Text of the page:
iTunes

Opening the iTunes Store.If iTunes doesn't open, click the iTunes application icon in your Dock or on your Windows desktop.Progress Indicator
Opening the iBooks Store.If iBooks doesn't open, click the iBooks app in your Dock.Progress Indicator
iTunes

iTunes is the world's easiest way to organize and add to your digital media collection.

We are unable to find iTunes on your computer. To download from the iTunes Store, get iTunes now.

Already have iTunes? Click I Have iTunes to open it now.

I Have iTunes Free Download
iTunes for Mac + PC

In-Flight Entertainment

Stories

Helen Simpson

This book is available for download with iBooks on your Mac or iOS device, and with iTunes on your computer. Books can be read with iBooks on your Mac or iOS device.

Description

A new collection of stories—dazzling, poignant, wickedly funny, and highly addictive—by the internationally acclaimed writer whose work The Times (London) calls “dangerously close to perfection.” These thirteen stories brilliantly focus on aspects of contemporary living and unerringly capture a generation, a type, a social class, a pattern of behavior. They give us the small detail that reveals large secrets and summons up the inner stresses of our lives (“It is a blissful relief to turn to the coolness and clarity of Helen Simpson . . . She is, to my mind, the best short story writer now working in English” —Ed Crooks, Financial Times). Whether her subject is single women or wives in stages of midlife-ery, marriage or motherhood, youth, young love, homework, or history, Simpson writes near to the bone and close to the heart.
 
In one story, a squirrel trapped under a dustbin lid in the back garden vanishes, and a woman’s marriage is revealed in the process . . . In another, a young woman on her way for an MRI reflects on new love, electromagnetism, and Sherlock Holmes, and afterward goes to a museum and finds herself wanting to escape into one of the paintings.
 
And in the title story, two men on a flight from London to Chicago—one an elderly scientist, the other a businessman upgraded to first class—discuss climate change and what flying is doing to “our shrunken planet,” this while the “in-flight entertainment” shows the crop-duster scene from Hitchcock’s North by Northwest. When a passenger in the seat across the aisle suddenly becomes ill and dies, the plane is forced to land in Goose Bay, Labrador, to the utter frustration of the two men. In the story’s moment of reckoning, one of the men, furious at the delay, says to the other, “I don’t care about you. You don’t care about me. We don’t care about him [the deceased passenger]. We all know how to put ourselves first, and that’s what makes the world go round.”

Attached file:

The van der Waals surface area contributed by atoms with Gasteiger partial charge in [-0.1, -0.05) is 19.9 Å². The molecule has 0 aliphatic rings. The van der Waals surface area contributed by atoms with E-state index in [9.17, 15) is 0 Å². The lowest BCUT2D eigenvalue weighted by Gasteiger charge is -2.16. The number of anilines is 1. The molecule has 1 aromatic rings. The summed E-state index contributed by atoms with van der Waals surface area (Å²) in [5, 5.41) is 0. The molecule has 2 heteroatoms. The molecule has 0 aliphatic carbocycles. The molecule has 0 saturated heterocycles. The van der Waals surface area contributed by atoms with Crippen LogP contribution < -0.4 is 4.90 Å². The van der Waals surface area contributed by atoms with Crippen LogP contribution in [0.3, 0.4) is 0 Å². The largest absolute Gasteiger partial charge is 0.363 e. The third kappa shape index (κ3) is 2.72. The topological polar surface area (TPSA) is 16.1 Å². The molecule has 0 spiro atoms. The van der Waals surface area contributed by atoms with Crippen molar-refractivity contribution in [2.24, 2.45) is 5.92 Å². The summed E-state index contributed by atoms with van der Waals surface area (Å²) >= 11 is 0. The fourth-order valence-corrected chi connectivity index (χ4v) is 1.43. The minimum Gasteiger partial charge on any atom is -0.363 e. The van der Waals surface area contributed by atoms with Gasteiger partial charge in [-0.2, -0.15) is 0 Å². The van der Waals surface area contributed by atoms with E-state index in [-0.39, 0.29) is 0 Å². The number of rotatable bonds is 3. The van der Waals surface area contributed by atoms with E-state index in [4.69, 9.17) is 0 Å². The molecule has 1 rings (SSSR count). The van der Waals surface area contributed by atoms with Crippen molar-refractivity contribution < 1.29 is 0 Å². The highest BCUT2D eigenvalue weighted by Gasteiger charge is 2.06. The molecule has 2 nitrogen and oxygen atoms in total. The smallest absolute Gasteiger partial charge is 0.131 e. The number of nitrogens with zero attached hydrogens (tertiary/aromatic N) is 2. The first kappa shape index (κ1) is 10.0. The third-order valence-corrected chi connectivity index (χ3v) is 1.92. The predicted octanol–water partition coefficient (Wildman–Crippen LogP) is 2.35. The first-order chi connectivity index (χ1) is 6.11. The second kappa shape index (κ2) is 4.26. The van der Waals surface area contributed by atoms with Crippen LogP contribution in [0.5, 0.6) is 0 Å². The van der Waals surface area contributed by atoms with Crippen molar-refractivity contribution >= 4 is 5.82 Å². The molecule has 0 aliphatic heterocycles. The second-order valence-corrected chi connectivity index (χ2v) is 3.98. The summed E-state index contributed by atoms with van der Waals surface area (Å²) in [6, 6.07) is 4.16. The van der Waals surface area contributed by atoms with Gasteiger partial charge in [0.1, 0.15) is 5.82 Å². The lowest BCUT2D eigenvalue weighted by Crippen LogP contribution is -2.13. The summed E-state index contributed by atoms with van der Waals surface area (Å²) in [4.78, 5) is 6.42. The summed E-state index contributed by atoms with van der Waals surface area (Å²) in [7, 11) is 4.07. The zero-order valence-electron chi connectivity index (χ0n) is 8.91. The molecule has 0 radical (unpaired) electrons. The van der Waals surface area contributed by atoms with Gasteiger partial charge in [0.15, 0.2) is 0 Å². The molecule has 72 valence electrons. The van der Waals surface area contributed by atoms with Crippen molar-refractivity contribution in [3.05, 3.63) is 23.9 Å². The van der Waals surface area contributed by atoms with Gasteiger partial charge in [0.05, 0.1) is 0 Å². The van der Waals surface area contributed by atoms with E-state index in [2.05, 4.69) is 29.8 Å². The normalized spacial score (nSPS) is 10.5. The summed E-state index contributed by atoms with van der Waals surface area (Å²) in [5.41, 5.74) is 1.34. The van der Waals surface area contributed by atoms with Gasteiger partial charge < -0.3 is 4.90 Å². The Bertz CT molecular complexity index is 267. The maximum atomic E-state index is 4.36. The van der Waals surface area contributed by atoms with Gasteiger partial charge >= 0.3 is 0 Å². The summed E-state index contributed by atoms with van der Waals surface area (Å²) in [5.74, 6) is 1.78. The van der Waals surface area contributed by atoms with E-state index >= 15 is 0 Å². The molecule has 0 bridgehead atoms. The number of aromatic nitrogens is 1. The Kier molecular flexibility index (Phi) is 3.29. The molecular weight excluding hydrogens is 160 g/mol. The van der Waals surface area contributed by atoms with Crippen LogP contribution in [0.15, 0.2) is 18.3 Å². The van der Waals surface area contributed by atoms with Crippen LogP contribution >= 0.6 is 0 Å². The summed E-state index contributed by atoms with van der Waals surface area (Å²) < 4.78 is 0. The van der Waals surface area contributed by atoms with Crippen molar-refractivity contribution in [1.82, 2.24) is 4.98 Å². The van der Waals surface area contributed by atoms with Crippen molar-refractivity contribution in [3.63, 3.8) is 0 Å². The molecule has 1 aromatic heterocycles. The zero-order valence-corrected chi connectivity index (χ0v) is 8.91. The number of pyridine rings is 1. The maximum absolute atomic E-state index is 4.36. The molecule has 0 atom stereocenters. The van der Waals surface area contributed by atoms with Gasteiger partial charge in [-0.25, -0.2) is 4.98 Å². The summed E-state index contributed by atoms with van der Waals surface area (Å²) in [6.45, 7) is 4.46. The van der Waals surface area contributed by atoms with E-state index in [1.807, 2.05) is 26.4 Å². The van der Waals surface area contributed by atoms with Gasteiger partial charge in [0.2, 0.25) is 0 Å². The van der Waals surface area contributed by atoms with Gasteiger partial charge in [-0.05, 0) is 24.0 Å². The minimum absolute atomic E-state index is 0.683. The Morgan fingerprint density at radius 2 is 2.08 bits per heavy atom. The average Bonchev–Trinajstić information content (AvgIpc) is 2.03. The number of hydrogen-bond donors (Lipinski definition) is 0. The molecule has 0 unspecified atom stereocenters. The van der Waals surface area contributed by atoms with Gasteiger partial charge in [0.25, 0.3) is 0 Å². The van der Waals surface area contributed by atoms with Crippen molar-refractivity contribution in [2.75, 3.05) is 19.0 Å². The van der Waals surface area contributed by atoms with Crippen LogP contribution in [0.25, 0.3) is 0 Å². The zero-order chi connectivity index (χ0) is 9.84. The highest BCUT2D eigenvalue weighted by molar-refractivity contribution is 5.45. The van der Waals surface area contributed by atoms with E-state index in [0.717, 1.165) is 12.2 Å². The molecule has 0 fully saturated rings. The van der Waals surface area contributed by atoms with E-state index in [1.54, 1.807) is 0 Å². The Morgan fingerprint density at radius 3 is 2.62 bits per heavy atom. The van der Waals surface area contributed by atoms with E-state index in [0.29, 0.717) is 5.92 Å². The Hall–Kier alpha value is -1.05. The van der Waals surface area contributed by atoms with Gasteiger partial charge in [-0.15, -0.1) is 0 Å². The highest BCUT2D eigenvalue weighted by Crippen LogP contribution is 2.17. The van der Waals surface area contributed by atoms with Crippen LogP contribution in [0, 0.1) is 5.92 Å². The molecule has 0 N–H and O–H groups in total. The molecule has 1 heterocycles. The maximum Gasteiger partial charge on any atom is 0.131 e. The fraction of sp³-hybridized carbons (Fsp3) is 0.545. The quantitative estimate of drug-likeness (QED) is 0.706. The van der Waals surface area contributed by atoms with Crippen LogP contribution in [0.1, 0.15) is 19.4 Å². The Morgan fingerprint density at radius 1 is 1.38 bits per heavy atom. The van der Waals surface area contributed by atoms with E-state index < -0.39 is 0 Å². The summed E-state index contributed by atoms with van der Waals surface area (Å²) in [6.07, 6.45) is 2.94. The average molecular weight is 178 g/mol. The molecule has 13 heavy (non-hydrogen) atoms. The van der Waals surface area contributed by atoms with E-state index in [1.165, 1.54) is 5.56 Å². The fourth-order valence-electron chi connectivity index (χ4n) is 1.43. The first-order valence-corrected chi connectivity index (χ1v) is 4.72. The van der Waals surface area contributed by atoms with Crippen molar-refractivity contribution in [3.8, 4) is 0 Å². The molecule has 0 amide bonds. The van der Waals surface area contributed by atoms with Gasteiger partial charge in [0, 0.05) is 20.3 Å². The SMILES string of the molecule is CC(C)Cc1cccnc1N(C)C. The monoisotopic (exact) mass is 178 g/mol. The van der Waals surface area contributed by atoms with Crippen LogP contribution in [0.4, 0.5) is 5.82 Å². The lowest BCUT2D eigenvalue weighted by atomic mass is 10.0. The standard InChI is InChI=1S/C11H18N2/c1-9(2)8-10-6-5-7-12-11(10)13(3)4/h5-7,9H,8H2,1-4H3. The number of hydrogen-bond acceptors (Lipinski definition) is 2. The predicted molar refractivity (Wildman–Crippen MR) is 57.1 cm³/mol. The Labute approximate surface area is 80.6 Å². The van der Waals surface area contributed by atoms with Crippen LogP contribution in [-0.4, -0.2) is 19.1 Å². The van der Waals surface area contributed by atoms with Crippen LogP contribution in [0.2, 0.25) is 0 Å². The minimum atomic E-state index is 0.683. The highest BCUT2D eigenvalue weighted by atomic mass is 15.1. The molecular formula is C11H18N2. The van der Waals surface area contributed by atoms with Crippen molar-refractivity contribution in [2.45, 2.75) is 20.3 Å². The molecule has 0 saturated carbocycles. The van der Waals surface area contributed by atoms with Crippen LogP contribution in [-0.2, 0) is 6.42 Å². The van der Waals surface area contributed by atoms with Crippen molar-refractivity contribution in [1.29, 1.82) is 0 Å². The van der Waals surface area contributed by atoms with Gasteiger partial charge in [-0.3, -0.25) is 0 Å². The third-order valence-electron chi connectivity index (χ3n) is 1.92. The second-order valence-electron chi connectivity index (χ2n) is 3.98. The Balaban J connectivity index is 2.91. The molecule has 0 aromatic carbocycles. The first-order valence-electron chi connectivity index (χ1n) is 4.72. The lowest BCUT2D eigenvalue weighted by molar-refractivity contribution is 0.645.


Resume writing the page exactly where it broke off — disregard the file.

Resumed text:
These darkly comic, brave, and, says The Guardian, “deeply unsentimental” stories brilliantly evoke life’s truest sensations—love, pain, joy, and grief—and give us, with precision and complex economy, a shrewd and painfully true glimpse into our dizzying 3-D age.

Publishers Weekly Review

Dec 05, 2011 – If there’s a flaw to be found in Simpson’s latest collection of stories (after In the Driver’s Seat, from 2007), it’s that they’re so clever they can distract readers from the characters as they admire the author’s technique. Simpson’s prose is crisp, her insights unsparing, and her passions transparent. The title story introduces a theme that runs throughout: humankind’s heedless destruction of our environment, especially from air travel. Related themes are intergenerational blame and tension between activists and the apathetic. Characters grapple with the awareness that they and those they love are falling toward death, which makes for quiet, sorrowful stories like “Scan” and “Charm for a Friend with a Lump”; and hurtling toward annihilation, as in the terrifying postapocalyptic “Diary of an Interesting Year.” There’s also caustic humor, as shown by “I’m Sorry but I’ll have to Let You Go,” told from the POV of a self-centered jerk breaking up with his girlfriend. And as the young couple attempting to accommodate their differences in “Geography Boy” shows, there’s also love and hope. Simpson nonchalantly scrutinizes the often strained relationships between parents, and veers into adultery in the delightful “Squirrel.” These 13 new stories showcase the work of one of the finest contemporary writers in the form.
In-Flight Entertainment
View In iTunes
  • $11.99
  • Available on iPhone, iPad, iPod touch, and Mac.
  • Category: Short Stories
  • Published: Feb 21, 2012
  • Publisher: Knopf Doubleday Publishing Group
  • Seller: Random House, LLC
  • Print Length: 176 Pages
  • Language: English
  • Requirements: To view this book, you must have an iOS device with iBooks 1.3.1 or later and iOS 4.3.3 or later, or a Mac with iBooks 1.0 or later and OS X 10.9 or later.

Customer Ratings